C.J. may be the most famous seven-year-old that no one has ever met.
People have not seen his face or heard his full name, but they know
C.J. He is the subject of his mother’s blog raisingmyrainbow.com, a
real-time memoir of parenting a child who is gender-nonconforming: “a
boy who likes girl stuff and wants to be treated like a girl,” as C.J.
puts it. Lori Duron has chosen to celebrate her young son while
preserving his anonymity, and nobody in cyberspace walks that
tightrope better than she does. Launched at the end of 2010,
raisingmyrainbow.com today has a readership over two million strong,
from 173 countries around the planet. But Duron’s new book, Raising My
Rainbow: Adventures in Raising a Fabulous Gender Creative Son,
released by Broadway Books, is no blog rehash. Very little online
material has been recycled into this thoughtful and loving account of
how raising and loving C.J. has affected their family.
Like the photographer Lindsay Morris
(http://lindsaymorris.viewbook.com/you-are-you) — whose poignant
photographs of gender-nonconforming boys, You Are You, will be
published later this year — Duron brings normalcy and humanity to a
subject that is still too frequently pathologized. Describing her
initial fears over C.J.’s love of girl stuff, Duron quotes her mother
asking, “What are you so afraid of?” Her honest answer was, “I’m
afraid that he’ll get teased. I’m afraid that we’ll get teased. I’m
afraid of what other people will think and say.” And of course knowing
the truth sets you free — Duron adds, “It felt like a relief to
pinpoint my feelings and concerns and to say them out loud. Then it
pissed me off royally, because I have never been one to care what
other people think.”
Refusing to assimilate the limited thinking of others — a survival
mechanism for LGBT folks and their allies — also characterizes author
and trans activist Jennifer Finney Boylan. The first transgender
person to serve as GLAAD’s national co-chair, she is also a respected
writer of fiction and non-fiction, whose bibliography includes three
volumes of memoirs: I’m Looking Through You, She’s Not There, and her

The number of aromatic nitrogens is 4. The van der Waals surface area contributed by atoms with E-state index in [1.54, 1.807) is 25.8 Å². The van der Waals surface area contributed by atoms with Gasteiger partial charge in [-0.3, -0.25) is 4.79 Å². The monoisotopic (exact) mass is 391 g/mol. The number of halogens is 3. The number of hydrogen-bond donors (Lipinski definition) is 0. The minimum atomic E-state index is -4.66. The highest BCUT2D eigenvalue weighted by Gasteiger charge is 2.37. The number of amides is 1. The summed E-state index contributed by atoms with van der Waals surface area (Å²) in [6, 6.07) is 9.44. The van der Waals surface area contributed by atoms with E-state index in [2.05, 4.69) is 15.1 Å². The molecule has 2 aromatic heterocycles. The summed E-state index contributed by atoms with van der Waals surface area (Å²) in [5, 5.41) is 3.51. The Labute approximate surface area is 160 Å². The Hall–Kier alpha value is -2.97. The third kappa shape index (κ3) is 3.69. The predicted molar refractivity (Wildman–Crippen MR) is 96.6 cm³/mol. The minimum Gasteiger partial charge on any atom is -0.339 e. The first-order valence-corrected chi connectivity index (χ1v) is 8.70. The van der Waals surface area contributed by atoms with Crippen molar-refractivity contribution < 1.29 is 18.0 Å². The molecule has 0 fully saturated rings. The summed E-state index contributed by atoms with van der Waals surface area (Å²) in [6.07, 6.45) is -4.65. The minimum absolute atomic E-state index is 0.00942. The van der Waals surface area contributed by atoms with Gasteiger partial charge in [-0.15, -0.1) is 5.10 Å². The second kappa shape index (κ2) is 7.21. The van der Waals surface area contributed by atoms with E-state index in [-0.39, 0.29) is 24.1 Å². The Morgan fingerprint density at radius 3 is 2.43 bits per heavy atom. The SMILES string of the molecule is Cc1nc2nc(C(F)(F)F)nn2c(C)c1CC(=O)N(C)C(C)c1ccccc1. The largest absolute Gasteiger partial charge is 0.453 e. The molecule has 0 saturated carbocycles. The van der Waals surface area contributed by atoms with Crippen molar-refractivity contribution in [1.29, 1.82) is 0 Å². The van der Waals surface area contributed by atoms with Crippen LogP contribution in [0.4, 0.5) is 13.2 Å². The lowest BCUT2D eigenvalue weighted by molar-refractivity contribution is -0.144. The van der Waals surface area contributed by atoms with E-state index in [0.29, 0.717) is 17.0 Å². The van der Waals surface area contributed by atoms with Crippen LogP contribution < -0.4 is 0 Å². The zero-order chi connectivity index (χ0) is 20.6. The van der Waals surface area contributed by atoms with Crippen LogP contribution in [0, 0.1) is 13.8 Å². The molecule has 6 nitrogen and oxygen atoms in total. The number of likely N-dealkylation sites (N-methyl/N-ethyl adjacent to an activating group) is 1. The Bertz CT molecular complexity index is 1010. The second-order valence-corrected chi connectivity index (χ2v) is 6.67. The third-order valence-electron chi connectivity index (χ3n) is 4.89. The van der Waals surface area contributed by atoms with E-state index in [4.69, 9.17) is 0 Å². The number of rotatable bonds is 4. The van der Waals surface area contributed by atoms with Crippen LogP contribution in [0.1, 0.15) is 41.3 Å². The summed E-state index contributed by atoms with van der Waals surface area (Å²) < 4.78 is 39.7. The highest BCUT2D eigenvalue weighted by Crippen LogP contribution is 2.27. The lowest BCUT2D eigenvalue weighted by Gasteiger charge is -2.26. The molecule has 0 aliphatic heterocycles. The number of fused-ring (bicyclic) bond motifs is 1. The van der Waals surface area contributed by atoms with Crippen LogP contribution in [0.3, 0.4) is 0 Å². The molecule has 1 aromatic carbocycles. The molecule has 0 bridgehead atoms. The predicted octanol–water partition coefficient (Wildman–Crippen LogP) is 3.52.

newest book, Stuck in the Middle with You, published by Crown.
Subtitled “A Memoir of Parenting in Three Genders,” its three main
sections are “Daddy,” “Maddy,” and “Mommy,” describing life with her
wife and two sons before, during, and after her transition — a
transformative experience for them all, with Boylan and her wife now
“two women, not lesbians, legally married to each other.”
Stuck in the Middle with You also incorporates a range of interviews,
including such literary notables as Edward Albee, Augusten Burroughs,
and Anna Quindlen, to discuss family, love, and gender with Boylan.
Her conversation with Albee yields unexpected insights, prompting
Boylan to reflect that, as a parent, “Perhaps what’s more important
than us being male or female is the fact that we’re human.” When you
become unstuck in your gender, your own humanity is thrown into
relief, for better or worse. And that same spotlight hits the people
around you too.
Over the course of her memoir, as Boylan’s parenting role mutates
along with her gender role, she re-examines her relationship with her
own parents. The book offers a moving account of her mother’s final
days at age 94, when the woman thinks her grandson is her
pre-transition son, and her actual son, now Jennifer, is her sister
Gertrude, to whom she speaks in German. And of course Boylan responds
the way Gertrude would. As everyone in her family knows, when you love
someone, you have to be willing to go to some pretty unusual places.
Raising My Rainbow: Adventures in Raising a Fabulous Gender Creative Son
Stuck in the Middle with You
Laura Albert (lauraalbert.org) wrote the internationally best-selling
novels Sarah, The Heart Is Deceitful Above All Things, and Harold’s
End as “JT LeRoy.” Her speaking engagements include NPR’s
story-telling series The Moth, Radiolab, Foyles bookstore in London,
and Brazil’s international Book Bienal. Laura was a writer for the HBO
series Deadwood and wrote the original script of Gus Van Sant’s
Elephant; she was also Associate Producer of Elephant and Asia
Argento’s film of The Heart Is Deceitful Above All Things.